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Japanese Emperor Akihito (R) and Crown Prince Naruhito wave to well-wishers during a public appearance for New Year celebrations at the Imperial Palace in Tokyo, Japan, January 2, 2017. REUTERS/Kim Kyung-Hoon(reuters_tickers)
TOKYO (Reuters) - Japan's government is planning legal steps that would allow Emperor Akihito to abdicate and his son to ascend the throne in two years, media reported on Wednesday, potentially setting the stage for the first abdication in two centuries.
Japanese Emperor Akihito, 83, hinted in August that he wanted to abdicate, saying he worried that age might make it difficult for him to carry out his duties fully.
Once considered divine, the emperor has no political power, but is defined in the constitution as a symbol of the state and the unity of the people. Under current law, abdication is not possible.
However, reports in all of Japan's mainstream newspapers including the Nikkei, said the government was considering steps that would allow Akihito to abdicate and for 56-year-old Crown Prince Naruhito to ascend the throne on Jan. 1, 2019.
The abdication itself would take place on Dec. 31, 2018, or Jan. 1, some reports said.
Akihito, who has had heart surgery and been treated for prostate cancer, said in August that 2018 would mark his 30th year on the throne, which was taken as a tacit expression of when he would like to step down.
He ascended the throne after the 1989 death of his father, Hirohito, in whose name Japan fought World War Two, and has worked to heal the wounds of the conflict in Asia during trips overseas.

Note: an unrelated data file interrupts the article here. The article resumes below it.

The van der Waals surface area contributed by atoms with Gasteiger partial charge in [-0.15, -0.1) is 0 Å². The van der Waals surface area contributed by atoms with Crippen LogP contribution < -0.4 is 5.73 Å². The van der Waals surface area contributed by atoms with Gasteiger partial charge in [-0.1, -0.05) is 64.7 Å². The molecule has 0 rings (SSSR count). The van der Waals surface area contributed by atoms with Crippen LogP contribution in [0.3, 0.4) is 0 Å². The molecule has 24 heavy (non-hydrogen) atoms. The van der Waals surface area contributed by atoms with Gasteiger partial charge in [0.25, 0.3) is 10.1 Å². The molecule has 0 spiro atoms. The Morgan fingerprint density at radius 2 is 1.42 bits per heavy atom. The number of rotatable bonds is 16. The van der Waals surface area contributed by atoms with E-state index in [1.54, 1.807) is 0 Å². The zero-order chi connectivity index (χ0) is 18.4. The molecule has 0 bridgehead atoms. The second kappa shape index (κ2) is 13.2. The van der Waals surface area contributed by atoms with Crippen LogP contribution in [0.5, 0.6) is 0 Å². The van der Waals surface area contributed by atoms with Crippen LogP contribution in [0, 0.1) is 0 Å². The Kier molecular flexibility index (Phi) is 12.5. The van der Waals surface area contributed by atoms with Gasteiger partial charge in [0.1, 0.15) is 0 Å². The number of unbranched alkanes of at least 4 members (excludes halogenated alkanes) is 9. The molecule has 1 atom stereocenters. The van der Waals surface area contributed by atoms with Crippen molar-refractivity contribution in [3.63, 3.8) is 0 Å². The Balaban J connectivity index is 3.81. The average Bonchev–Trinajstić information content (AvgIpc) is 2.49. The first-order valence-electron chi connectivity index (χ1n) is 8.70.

A panel of experts that began discussing the issue of his potential abdication late last year is expected to make recommendations later this year. The government could submit a special law to parliament on abdication as early as this spring, the reports said.
Chief Cabinet Secretary Yoshihide Suga said on Wednesday that he was unaware of any such development and declined to comment, citing the ongoing discussions.
Opinion polls show a majority in favour of allowing abdication. But, media reports say there would be unsufficient time to prepare by 2018.
The reports said that pinning the change to Jan 1, 2019 would minimise inconvenience due to the Japanese custom of "reign names" that take effect as soon as an emperor ascends the throne and enumerate how long he has reigned. Akihito's reign name is "Heisei" and this year is Heisei 29.
Shares in printing companies skyrocketed on Tuesday in anticipation of the printing needs required by a new reign name, with Nozaki Insatsu Shigyo Co Ltd surging 32.8 percent, but most had trimmed gains by noon on Wednesday.
(Reporting by Elaine Lies and Daiki Iga,; Editing by Simon Cameron-Moore)